New York Pol’s Daughter Got $165,000 No-Show Job, AG Says

     ALBANY, N.Y. (CN) – The daughter of former New York Senate Majority Leader Joseph Bruno defrauded taxpayers of $165,000 she got for a no-show job, the New York attorney general claims in court.
     The state sued John J. O’Connor, former president of the Research Foundation of the State University of New York, and Susan Bruno, his former special assistant, in Albany County Supreme Court.
     Bruno was paid “at least $164,952 in state funds for services that she did not perform,” Attorney General Eric Schneiderman says in the complaint. He seeks treble damages.
     The state claims that Bruno and her boss, O’Connor, “conspired to commit violations” of New York’s False Claims Act by knowingly presenting false claims for payment.
     Bruno’s father Joseph was at one time a powerful Republican in New York. A longtime state legislator from suburban Rensselaer County, he became Senate majority leader in an intraparty coup in 1994 and remained in the post for 14 years. He resigned in 2008 in the face of an FBI probe that led to his indictment on federal corruption charges.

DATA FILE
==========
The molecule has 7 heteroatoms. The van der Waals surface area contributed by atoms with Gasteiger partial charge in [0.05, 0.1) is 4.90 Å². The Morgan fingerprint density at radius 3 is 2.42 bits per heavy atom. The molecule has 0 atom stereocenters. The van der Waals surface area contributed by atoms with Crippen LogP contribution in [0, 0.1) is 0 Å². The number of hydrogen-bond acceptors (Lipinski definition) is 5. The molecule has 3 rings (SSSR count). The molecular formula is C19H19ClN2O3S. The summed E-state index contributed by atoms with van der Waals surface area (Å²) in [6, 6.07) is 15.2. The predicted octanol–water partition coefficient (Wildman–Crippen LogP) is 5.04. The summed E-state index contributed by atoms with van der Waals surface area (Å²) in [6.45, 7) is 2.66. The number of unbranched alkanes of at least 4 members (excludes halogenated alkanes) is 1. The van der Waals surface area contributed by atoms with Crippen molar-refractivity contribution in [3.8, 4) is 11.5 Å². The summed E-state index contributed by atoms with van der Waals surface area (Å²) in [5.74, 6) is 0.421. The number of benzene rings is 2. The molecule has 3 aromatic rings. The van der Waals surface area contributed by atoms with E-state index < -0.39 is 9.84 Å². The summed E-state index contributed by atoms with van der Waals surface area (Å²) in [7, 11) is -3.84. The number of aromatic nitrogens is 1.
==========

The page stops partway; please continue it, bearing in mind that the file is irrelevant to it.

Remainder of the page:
He was convicted at trial in 2009 of two counts of honest services fraud, but the verdict was thrown out in 2010 when the U.S. Supreme Court found the statute unconstitutionally vague. Federal prosecutors are seeking a second trial but the February 2013 trial date has been postponed as Bruno’s attorneys fight it. They told an appeals court in May this year that he should not be retried.